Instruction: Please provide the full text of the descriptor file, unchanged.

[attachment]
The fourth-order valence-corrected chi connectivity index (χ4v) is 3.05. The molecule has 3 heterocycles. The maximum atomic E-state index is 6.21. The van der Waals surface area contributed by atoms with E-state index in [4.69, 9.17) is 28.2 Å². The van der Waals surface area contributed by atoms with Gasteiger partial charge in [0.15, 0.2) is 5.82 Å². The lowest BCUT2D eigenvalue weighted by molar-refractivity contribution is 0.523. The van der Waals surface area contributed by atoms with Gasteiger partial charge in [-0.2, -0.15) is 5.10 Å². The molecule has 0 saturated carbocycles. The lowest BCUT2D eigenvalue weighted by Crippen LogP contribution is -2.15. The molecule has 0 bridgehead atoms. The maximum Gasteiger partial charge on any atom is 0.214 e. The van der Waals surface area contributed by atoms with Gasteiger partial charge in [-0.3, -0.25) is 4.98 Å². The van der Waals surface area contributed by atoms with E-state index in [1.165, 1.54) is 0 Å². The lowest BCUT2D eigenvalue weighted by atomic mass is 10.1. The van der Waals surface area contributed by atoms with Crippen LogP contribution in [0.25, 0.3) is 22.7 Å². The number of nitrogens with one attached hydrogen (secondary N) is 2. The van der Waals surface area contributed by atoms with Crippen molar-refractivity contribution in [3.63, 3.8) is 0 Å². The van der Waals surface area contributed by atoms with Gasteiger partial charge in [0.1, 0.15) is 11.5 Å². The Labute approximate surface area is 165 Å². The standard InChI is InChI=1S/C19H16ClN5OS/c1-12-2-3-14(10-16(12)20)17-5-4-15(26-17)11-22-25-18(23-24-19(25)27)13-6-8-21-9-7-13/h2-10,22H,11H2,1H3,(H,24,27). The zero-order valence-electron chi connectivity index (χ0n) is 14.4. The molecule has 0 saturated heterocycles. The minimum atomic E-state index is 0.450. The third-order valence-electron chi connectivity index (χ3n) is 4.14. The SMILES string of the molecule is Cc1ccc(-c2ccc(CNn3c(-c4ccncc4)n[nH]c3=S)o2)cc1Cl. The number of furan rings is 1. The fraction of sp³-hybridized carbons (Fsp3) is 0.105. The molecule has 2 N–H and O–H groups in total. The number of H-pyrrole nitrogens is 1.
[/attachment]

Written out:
The fourth-order valence-corrected chi connectivity index (χ4v) is 3.05. The molecule has 3 heterocycles. The maximum atomic E-state index is 6.21. The van der Waals surface area contributed by atoms with E-state index in [4.69, 9.17) is 28.2 Å². The van der Waals surface area contributed by atoms with Gasteiger partial charge in [0.15, 0.2) is 5.82 Å². The lowest BCUT2D eigenvalue weighted by molar-refractivity contribution is 0.523. The van der Waals surface area contributed by atoms with Gasteiger partial charge in [-0.2, -0.15) is 5.10 Å². The molecule has 0 saturated carbocycles. The lowest BCUT2D eigenvalue weighted by Crippen LogP contribution is -2.15. The molecule has 0 bridgehead atoms. The maximum Gasteiger partial charge on any atom is 0.214 e. The van der Waals surface area contributed by atoms with Gasteiger partial charge in [-0.3, -0.25) is 4.98 Å². The van der Waals surface area contributed by atoms with E-state index in [1.165, 1.54) is 0 Å². The lowest BCUT2D eigenvalue weighted by atomic mass is 10.1. The van der Waals surface area contributed by atoms with Crippen LogP contribution in [0.25, 0.3) is 22.7 Å². The number of nitrogens with one attached hydrogen (secondary N) is 2. The van der Waals surface area contributed by atoms with Crippen molar-refractivity contribution in [3.63, 3.8) is 0 Å². The van der Waals surface area contributed by atoms with Gasteiger partial charge in [0.1, 0.15) is 11.5 Å². The Labute approximate surface area is 165 Å². The standard InChI is InChI=1S/C19H16ClN5OS/c1-12-2-3-14(10-16(12)20)17-5-4-15(26-17)11-22-25-18(23-24-19(25)27)13-6-8-21-9-7-13/h2-10,22H,11H2,1H3,(H,24,27). The zero-order valence-electron chi connectivity index (χ0n) is 14.4. The molecule has 0 saturated heterocycles. The minimum atomic E-state index is 0.450. The third-order valence-electron chi connectivity index (χ3n) is 4.14. The SMILES string of the molecule is Cc1ccc(-c2ccc(CNn3c(-c4ccncc4)n[nH]c3=S)o2)cc1Cl. The number of furan rings is 1. The fraction of sp³-hybridized carbons (Fsp3) is 0.105. The molecule has 2 N–H and O–H groups in total. The number of H-pyrrole nitrogens is 1.